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Postby Gallia- » Thu Jun 01, 2017 11:35 pm

blocked in my contrey

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Crookfur
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Postby Crookfur » Thu Jun 01, 2017 11:36 pm

Onekawa-Nukanor wrote:Is there any point in time when it could be considered the time battleship be pcame obsolete because of the rise of the carrier?

I want to set a RP in the 1920s and 30s and wanted to know how far back I have to go where I don't have to worry about aircraft carriers ruining my sexy battleship and battlecruiser squadrons.

You are pribably fine up.until the mid to late 30s. Probably the real turning point was taranto. Whilst it wasn't an underway engagement it's the event that woke everyone up to the power of naval aviation.
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Federated Kingdom of Prussia
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Postby Federated Kingdom of Prussia » Fri Jun 02, 2017 7:04 pm

Is it true that interwar and WWII US Army had an obsession with reliability in its equipment because it had some pretty big problems with reliability in WWI? And can someone go into more detail on this?

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Austrasien
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Postby Austrasien » Fri Jun 02, 2017 7:18 pm

Onekawa-Nukanor wrote:Is there any point in time when it could be considered the time battleship be pcame obsolete because of the rise of the carrier?


WWI.

The aircraft carrier did not so much make the battleship obsolete as filled the void left by the decline of fleet actions, which battleships were supposed to dominate.
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The weak crumble, are slaughtered and are erased from history while the strong survive. The strong are respected and in the end, peace is made with the strong.

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Gallia-
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Postby Gallia- » Fri Jun 02, 2017 11:19 pm

(...) even a very high-technology tank might not be able to rescue American hostages in a hotel in San Salvador or Manila.


kugelpanzers for eagle claw ):

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Scandinavian Nations
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Postby Scandinavian Nations » Sat Jun 03, 2017 3:55 am

Gallia- wrote:What would a modern hull replacing Burke look like?
Just Zumwalt or sth else?

A slightly lengthened Burke.
Hull evolution is generally over. Mature technology. Like how home and office PCs have settled on being a roughly 8"x18"x18" box, laptops on a pair of hinged 14"x11" boxes.

Sure, every once in a while you'll see Apple try a cylindrical PC and Microsoft try a weird hinge with CPU in the screen box. There's your Zumwalt.

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Gallia-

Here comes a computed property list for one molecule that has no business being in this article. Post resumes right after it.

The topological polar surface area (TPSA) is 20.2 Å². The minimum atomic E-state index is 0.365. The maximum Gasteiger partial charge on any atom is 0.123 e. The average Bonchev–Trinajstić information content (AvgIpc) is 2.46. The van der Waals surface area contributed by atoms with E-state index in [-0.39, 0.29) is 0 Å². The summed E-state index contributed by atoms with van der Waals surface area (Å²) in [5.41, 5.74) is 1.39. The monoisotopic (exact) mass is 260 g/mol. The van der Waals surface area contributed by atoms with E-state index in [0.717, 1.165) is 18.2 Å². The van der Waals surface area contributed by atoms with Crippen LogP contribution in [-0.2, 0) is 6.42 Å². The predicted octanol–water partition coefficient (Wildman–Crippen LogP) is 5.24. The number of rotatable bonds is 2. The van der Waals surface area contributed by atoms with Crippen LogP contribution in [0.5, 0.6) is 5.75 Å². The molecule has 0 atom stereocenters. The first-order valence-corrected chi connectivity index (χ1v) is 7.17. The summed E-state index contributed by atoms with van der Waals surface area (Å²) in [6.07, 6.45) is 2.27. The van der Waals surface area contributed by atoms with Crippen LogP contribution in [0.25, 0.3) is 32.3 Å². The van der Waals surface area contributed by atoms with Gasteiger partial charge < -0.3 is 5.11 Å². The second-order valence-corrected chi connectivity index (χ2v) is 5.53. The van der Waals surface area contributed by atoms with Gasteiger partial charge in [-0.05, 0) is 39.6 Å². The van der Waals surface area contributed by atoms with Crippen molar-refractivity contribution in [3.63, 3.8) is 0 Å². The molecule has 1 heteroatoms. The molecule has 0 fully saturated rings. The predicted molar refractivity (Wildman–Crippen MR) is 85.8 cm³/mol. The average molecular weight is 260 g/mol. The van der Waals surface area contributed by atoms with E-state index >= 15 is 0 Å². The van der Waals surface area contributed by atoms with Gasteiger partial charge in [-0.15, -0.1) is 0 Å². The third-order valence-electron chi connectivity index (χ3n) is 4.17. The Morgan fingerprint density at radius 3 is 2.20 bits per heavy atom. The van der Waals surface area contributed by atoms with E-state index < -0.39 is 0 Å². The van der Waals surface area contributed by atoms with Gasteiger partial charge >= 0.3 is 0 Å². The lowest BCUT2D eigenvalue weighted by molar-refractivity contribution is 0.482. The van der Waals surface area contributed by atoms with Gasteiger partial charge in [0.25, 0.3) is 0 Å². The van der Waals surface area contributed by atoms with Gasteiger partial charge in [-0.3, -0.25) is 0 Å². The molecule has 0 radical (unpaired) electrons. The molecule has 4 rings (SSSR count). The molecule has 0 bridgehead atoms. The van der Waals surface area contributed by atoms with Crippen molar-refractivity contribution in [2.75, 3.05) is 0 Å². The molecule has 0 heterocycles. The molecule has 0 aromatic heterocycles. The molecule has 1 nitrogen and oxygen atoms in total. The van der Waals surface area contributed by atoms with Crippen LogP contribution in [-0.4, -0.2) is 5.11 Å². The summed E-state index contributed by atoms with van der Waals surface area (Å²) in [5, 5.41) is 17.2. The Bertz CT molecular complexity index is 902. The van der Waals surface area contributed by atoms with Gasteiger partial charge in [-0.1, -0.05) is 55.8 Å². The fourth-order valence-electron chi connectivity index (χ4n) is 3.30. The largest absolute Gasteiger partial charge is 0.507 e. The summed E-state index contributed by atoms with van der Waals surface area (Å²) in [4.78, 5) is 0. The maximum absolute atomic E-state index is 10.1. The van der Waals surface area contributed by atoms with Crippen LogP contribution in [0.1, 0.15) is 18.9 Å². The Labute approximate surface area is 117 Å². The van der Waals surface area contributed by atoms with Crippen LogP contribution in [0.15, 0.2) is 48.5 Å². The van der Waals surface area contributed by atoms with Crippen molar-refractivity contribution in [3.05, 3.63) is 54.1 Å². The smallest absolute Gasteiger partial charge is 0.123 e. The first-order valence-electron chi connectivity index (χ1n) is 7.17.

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Postby Gallia- » Sat Jun 03, 2017 4:03 am

"Mature technology" sounds like a cop-out excuse for "diminishing intellectual input" or perhaps "laziness" given that the USN/NAMEs involved in CVN-78 didn't even bother to fix the design flaws of the Nimitz hull. :\
Last edited by Gallia- on Sat Jun 03, 2017 4:04 am, edited 1 time in total.

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Laritaia
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Postby Laritaia » Sat Jun 03, 2017 4:04 am

Gallia- wrote:"Mature technology" sounds like a cop-out excuse for "diminishing intellectual input" or perhaps "laziness" given that the USN didn't even bother to fix the design flaws of the Nimitz hull. :\


i thought they did fix the list issue

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Gallia-
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Postby Gallia- » Sat Jun 03, 2017 4:06 am

Laritaia wrote:
Gallia- wrote:"Mature technology" sounds like a cop-out excuse for "diminishing intellectual input" or perhaps "laziness" given that the USN didn't even bother to fix the design flaws of the Nimitz hull. :\


i thought they did fix the list issue


Maybe?

They never made the island out of super fiberglass or whatever they were considering to fix the list, though. Newport News said they wouldn't be able to make composite panels big enough or round enough to replace the island and piping that the Navy wanted. So they used a slightly lighter steel for the island. I'm not sure what steel they went with, but they had the choice of a 700 tons or 175 tons mass saving. They'd need to shave about 400 tons or so to correct the list.
Last edited by Gallia- on Sat Jun 03, 2017 4:09 am, edited 1 time in total.

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Laritaia
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Postby Laritaia » Sat Jun 03, 2017 4:08 am

so drunj carrier remains drunj